An Excerpt of “Kernow bys Vyken: a History of Cornwall” written by Alfred Trelawney, discovered in the Halls of Pendrinn, Yuletide 1118

An Excerpt of “Kernow bys Vyken: a History of Cornwall” written by Alfred Trelawney, discovered in the Halls of Pendrinn, Yuletide 1118

Of Marcus Connomorus, the Hound of the Sea, many tales are told of how he warred with the Sundered Isles for control of the Seas.

Of Geraint Gorlois we know many stories. Of him, his wife Igraine, and the great Uther. Of Igraine’s handmaiden, Dame Mellyor, we know also.

Of Marcus Gorlois, his nephew, Sir Tristan, the great seafarer, and his love for Iseult, many tales are told. Many tales are told too, of when Merlin the Mage gave Marcus Gorlois a pair of assess ears.

Shall we speak of Piran the Tinsmith, who some call Piran the Great, and how he made Cornwall’s tin sigil?  Every child of Cornwall knows of his mines, and of the Bucca Wyn and the Bucca Dhu.

The Fell Coppinger? The Nine Maids of Boskedan? The Whooper of Sennen Cove? Tresgeal’s Dancing Stones? The Mermaids of Padstow and Zennor?

The giants, Blunderbore, Bolster, Cormoran, Morvah, and Morgawr? Of Jack, who killed them all?

Or shall we have the tale of King Doniert, of King Dungarth, Queen Ygerna, or Queen Dungraine? Of Erbin, or Cadoc, or Condor? Of Drustan, or Egwine, or Rictus? Or perhaps the tale of the Owlman?

Or Macsen Wledig, the Dux Britanniarum? The ghost fleets of the Doom Bar?

No. Our tale, for now, shall hark back to before Cornwall was called Cornwall, before even it was called Kernow.

This is the tale of the Sunken Towers of Ys.

And so we come to the tale of Ys – the island city at the Southern tip of the White Isle. Abutting what we now call the Duchy of Cornwall, the land known in the Old Tongue as Kernow, Ys, so the legends say, was a wonder to behold.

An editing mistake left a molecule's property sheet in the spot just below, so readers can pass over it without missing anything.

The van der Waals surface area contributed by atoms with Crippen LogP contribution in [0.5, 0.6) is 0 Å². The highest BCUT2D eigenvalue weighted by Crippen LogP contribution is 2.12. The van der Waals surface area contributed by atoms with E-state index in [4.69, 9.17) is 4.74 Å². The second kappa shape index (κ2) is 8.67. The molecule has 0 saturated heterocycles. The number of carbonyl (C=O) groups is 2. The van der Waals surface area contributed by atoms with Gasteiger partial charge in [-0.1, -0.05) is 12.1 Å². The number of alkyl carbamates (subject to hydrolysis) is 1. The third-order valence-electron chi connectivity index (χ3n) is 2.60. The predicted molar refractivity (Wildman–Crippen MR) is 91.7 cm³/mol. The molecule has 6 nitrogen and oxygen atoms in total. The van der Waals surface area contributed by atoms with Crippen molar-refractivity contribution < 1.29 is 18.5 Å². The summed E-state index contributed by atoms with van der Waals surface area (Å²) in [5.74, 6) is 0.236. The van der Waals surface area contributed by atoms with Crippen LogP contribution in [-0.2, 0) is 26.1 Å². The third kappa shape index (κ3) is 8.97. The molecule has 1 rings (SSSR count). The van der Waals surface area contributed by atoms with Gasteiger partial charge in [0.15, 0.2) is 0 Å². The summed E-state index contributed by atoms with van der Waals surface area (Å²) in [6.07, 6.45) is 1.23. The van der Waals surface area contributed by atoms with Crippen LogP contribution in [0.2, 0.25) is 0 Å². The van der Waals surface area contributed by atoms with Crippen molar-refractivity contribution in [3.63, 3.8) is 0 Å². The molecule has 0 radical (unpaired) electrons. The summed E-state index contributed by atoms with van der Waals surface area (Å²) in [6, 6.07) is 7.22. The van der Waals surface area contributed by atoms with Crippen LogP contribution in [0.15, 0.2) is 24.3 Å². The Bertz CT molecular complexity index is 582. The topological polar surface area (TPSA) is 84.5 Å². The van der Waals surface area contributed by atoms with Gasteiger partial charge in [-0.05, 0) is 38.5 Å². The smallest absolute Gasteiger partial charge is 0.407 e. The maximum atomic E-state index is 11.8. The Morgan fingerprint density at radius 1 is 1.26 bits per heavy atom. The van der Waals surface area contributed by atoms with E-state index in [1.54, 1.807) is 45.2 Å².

Great bronze walls did separate the land from the sea, for Caer Ys itself was built upon land low to the sea, for near all of the inhabitants of Ys were seafaring folk, as was their King, Gradlon.

Gradlon had many ships he used to wage war against the faraway countries of the North. An outstanding strategist, he won most of the battles and pillaged the vanquished, amassing great wealth.

Gradlon’s fleet was great, and with it he waged war across Britannia. One such raid did take Gradlon to the North, whereupon he raided a castle on the coast.

On this venture Gradlon did lay siege to a castle. On his victory, Gradlon put the castle to the flame. The sailors returned to the beach and as Gradlon looked back to the burning castle, he saw a vision that would change his life.

He saw a red-haired woman, watching him. Malgven, a shining Queen, a Fae. Standing before him, she told him, “I know you. You are courageous and skillful in fighting. My husband is old; his sword has rusted. You and I are going to kill him, then go to your country of Ys.”

Gradlon’s ships sailed into a wide river, and with Malgven’s magic came onto the city of Eoforwic, unnoticed. They stormed the city and sacked the palace, putting the King to the sword, and making off with his treasure.

Their flight to the sea, however, was blocked by ships flying the Banner of the Boar, the sigil of Eoforwic. Gradlon unfurled his full sail and set his ship, Morvarc’h, to ram the blockade. As he did the magician Malgven stood at the fore and cause fire to spring forth from her hand and destroyed the blockade.

Gradlon’s fleet sailed on to Ys, raiding the coasts and isles as it did. After time they returned to Ys, to the acclaim and praise of all, for Gradlon had married at sea, and given Ys a Queen in Malgven, and in time Malgven gave them an heir in Princess Dahut.

Some tales speak of Queen Malgven dying in childbirth, others speak of a different ending altogether. These tales say that she did not die but, some time after the birth of Dahut, she asked Gradlon what he thought about their daughter.

He responded “I already cherish her as I cherish you.” Malgven announced that Dahut’s face would keep the appearance of hers, so she would not be forgotten by him, because it was time for her to return to her world. She added that they would see an island shortly after, and Gradlon should let her go there; otherwise they could never see the earth again.

Soon after, they saw an island and there Malgven was left alone. Shortly after, Gradlon returned to Ys with Dahut, but without Malgven.